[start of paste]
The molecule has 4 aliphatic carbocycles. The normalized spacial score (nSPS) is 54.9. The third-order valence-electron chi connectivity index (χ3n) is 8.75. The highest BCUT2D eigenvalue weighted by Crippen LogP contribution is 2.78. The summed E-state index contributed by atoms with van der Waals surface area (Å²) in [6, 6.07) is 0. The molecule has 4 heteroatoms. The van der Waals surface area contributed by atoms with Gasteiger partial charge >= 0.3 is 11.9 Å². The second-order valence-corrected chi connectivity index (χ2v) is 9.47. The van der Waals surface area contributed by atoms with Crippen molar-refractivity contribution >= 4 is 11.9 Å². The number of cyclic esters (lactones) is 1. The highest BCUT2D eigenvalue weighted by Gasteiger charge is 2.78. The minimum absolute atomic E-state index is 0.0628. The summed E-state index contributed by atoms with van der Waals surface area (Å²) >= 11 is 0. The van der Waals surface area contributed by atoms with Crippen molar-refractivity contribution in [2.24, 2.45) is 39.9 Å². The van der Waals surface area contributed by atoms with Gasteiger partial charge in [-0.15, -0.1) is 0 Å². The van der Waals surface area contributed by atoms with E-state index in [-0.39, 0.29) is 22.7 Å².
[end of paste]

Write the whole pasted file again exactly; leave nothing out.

The molecule has 4 aliphatic carbocycles. The normalized spacial score (nSPS) is 54.9. The third-order valence-electron chi connectivity index (χ3n) is 8.75. The highest BCUT2D eigenvalue weighted by Crippen LogP contribution is 2.78. The summed E-state index contributed by atoms with van der Waals surface area (Å²) in [6, 6.07) is 0. The molecule has 4 heteroatoms. The van der Waals surface area contributed by atoms with Gasteiger partial charge >= 0.3 is 11.9 Å². The second-order valence-corrected chi connectivity index (χ2v) is 9.47. The van der Waals surface area contributed by atoms with Crippen molar-refractivity contribution >= 4 is 11.9 Å². The number of cyclic esters (lactones) is 1. The highest BCUT2D eigenvalue weighted by Gasteiger charge is 2.78. The minimum absolute atomic E-state index is 0.0628. The summed E-state index contributed by atoms with van der Waals surface area (Å²) >= 11 is 0. The van der Waals surface area contributed by atoms with Crippen molar-refractivity contribution in [2.24, 2.45) is 39.9 Å². The van der Waals surface area contributed by atoms with Gasteiger partial charge in [-0.15, -0.1) is 0 Å². The van der Waals surface area contributed by atoms with E-state index in [-0.39, 0.29) is 22.7 Å².